Re: Why We Need Good Software Manuals

Subject: Re: Why We Need Good Software Manuals
From: Bonni Graham <bonnig -at- IX -dot- NETCOM -dot- COM>
Date: Tue, 30 Jan 1996 09:50:02 -0800

Krista Van Laan wrote:

>It seems unrealistic to expect a writer to not only produce a
>user's guide (which should be comprehensive), but then to come up with
>a new twist for on-line help.

Well, it's not really a new twist. I've watched users in the classes I
used to teach, and almost invariably, they'd go for that F1 key to answer
one of the following questions:

1. What is is? (i.e., context-sensitive reference -- a subset of this is
"what do I type in this field")

2a. How do I do X? (i.e., procedural information, but it had to be brief,
or they'd give up and either get out the book or ask someone)

They'd go to the book almost across the board to answer:

2b. Extended How do I do X? (with some field-reference information for
those fields that aren't obvious, or for procedures that involve multiple
screens/dialogs)

3. Why should I care about this feature/what can I use it for? (theoretical
knowledge)

4. Why did it do THAT? (troubleshooting and problem resolution)

It's not really a new twist, then, it's just locating the information where
people are most likely to look for it. I've written a paper on this
subject that some of you already have. I'd be happy to forward a copy to
any additional interested whirlers.

>I'd be annoyed if I searched the manuals for information, couldn't find
>it, and then found it in on-line help. But that's unlikely to happen,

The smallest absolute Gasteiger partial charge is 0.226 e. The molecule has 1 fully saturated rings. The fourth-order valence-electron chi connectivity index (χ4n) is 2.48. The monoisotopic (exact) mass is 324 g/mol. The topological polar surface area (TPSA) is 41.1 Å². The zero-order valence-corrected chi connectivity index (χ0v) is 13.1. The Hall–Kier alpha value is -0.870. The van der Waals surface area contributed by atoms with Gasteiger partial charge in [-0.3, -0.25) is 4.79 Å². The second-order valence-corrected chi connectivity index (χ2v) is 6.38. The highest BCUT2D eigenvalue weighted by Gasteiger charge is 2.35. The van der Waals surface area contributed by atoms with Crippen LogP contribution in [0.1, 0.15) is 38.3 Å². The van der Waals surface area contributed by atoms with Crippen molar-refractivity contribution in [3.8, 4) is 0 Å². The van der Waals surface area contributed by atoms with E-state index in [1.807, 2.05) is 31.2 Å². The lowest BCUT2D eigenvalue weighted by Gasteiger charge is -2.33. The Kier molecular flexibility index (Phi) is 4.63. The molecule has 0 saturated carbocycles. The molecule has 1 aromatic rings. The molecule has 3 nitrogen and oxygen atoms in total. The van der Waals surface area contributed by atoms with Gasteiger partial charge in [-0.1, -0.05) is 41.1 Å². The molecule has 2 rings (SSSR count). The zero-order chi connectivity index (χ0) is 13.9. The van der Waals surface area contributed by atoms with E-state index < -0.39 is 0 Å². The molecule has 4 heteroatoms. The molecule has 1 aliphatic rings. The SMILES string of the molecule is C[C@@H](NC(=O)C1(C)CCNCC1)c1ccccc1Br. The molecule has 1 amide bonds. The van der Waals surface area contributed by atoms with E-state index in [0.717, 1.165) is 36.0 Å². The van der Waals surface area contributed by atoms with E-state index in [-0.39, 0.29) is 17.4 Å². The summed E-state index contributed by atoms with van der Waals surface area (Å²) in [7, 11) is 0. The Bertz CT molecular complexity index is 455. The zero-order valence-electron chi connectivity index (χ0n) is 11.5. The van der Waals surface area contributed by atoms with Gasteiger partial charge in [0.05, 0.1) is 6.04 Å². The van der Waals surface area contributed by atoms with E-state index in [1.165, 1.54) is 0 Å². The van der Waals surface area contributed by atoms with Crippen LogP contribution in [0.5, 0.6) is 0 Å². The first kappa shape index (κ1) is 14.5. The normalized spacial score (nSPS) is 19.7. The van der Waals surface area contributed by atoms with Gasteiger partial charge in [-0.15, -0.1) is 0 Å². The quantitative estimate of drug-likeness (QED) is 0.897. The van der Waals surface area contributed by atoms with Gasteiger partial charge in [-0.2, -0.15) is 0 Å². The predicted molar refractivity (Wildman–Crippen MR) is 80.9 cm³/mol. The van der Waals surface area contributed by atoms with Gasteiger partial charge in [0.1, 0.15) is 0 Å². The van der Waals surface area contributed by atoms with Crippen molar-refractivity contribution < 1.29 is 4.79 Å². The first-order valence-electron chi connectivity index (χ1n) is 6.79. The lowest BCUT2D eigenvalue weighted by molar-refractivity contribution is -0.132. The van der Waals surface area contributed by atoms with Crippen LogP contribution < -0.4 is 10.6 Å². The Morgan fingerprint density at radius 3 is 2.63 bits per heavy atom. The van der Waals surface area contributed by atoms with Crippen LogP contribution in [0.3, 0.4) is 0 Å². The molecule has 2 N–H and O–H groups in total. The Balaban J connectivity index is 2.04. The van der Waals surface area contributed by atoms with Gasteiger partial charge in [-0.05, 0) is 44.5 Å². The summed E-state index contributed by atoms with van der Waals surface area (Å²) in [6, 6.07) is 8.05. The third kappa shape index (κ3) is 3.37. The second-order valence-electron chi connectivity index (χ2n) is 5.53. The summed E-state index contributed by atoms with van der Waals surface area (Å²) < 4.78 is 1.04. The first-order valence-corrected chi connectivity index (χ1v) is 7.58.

>since I haven't found much on-line help that was easy to use or
>comprehensive. :^)

And I'd be annoyed (and have been, frequently) if I searched the online
help, couldn't find my answer, then went to the book and saw the same
information, which didn't answer my question the first time I looked at it.
I guess it takes all kinds. <g>

I've been structuring my doc sets according to the theory I described
briefly above and have been getting VERY positive comments from my clients.
You don't end up doing a lot of double duty, because you've got to write
the reference anyway, so which tool you write it in doesn't make a whole
lot of difference from your side (at least, it doesn't for me). For the
procedural stuff, you can either write the online text first then copy it
to the manual and expand, or write the manual first then copy it to the
help and delete. Not a lot of rework either way. I've not found that
creating two different sets of information in two different media increased
my time-to-delivery significantly, using this method. YMMV, depending on
the support structure you have.


--
Bonni Graham
Manual Labour
bonnig -at- ix -dot- netcom -dot- com


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